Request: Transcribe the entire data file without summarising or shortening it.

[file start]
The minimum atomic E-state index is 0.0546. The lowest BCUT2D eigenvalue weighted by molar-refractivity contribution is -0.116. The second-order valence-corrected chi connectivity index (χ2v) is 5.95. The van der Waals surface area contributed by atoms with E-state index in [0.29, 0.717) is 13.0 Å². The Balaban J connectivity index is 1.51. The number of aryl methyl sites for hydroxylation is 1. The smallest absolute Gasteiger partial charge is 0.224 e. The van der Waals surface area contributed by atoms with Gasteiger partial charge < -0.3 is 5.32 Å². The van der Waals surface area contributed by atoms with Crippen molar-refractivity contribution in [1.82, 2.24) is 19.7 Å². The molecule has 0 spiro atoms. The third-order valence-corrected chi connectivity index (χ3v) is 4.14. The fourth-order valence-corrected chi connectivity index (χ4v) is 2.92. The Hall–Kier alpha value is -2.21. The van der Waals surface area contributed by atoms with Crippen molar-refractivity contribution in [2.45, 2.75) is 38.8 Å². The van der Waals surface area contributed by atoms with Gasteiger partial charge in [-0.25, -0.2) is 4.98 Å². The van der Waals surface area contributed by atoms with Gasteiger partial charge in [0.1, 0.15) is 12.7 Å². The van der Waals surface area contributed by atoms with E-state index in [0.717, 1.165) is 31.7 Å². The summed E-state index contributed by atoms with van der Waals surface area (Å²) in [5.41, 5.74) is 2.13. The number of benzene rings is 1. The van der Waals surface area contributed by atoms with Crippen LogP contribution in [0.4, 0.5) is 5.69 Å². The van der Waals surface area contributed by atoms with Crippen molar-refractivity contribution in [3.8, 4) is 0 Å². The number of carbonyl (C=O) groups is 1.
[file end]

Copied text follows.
The minimum atomic E-state index is 0.0546. The lowest BCUT2D eigenvalue weighted by molar-refractivity contribution is -0.116. The second-order valence-corrected chi connectivity index (χ2v) is 5.95. The van der Waals surface area contributed by atoms with E-state index in [0.29, 0.717) is 13.0 Å². The Balaban J connectivity index is 1.51. The number of aryl methyl sites for hydroxylation is 1. The smallest absolute Gasteiger partial charge is 0.224 e. The van der Waals surface area contributed by atoms with Gasteiger partial charge < -0.3 is 5.32 Å². The van der Waals surface area contributed by atoms with Crippen molar-refractivity contribution in [1.82, 2.24) is 19.7 Å². The molecule has 0 spiro atoms. The third-order valence-corrected chi connectivity index (χ3v) is 4.14. The fourth-order valence-corrected chi connectivity index (χ4v) is 2.92. The Hall–Kier alpha value is -2.21. The van der Waals surface area contributed by atoms with Crippen molar-refractivity contribution in [2.45, 2.75) is 38.8 Å². The van der Waals surface area contributed by atoms with Gasteiger partial charge in [-0.25, -0.2) is 4.98 Å². The van der Waals surface area contributed by atoms with Gasteiger partial charge in [0.1, 0.15) is 12.7 Å². The van der Waals surface area contributed by atoms with E-state index in [0.717, 1.165) is 31.7 Å². The summed E-state index contributed by atoms with van der Waals surface area (Å²) in [5.41, 5.74) is 2.13. The number of benzene rings is 1. The van der Waals surface area contributed by atoms with Crippen LogP contribution in [0.4, 0.5) is 5.69 Å². The van der Waals surface area contributed by atoms with Crippen molar-refractivity contribution in [3.8, 4) is 0 Å². The number of carbonyl (C=O) groups is 1.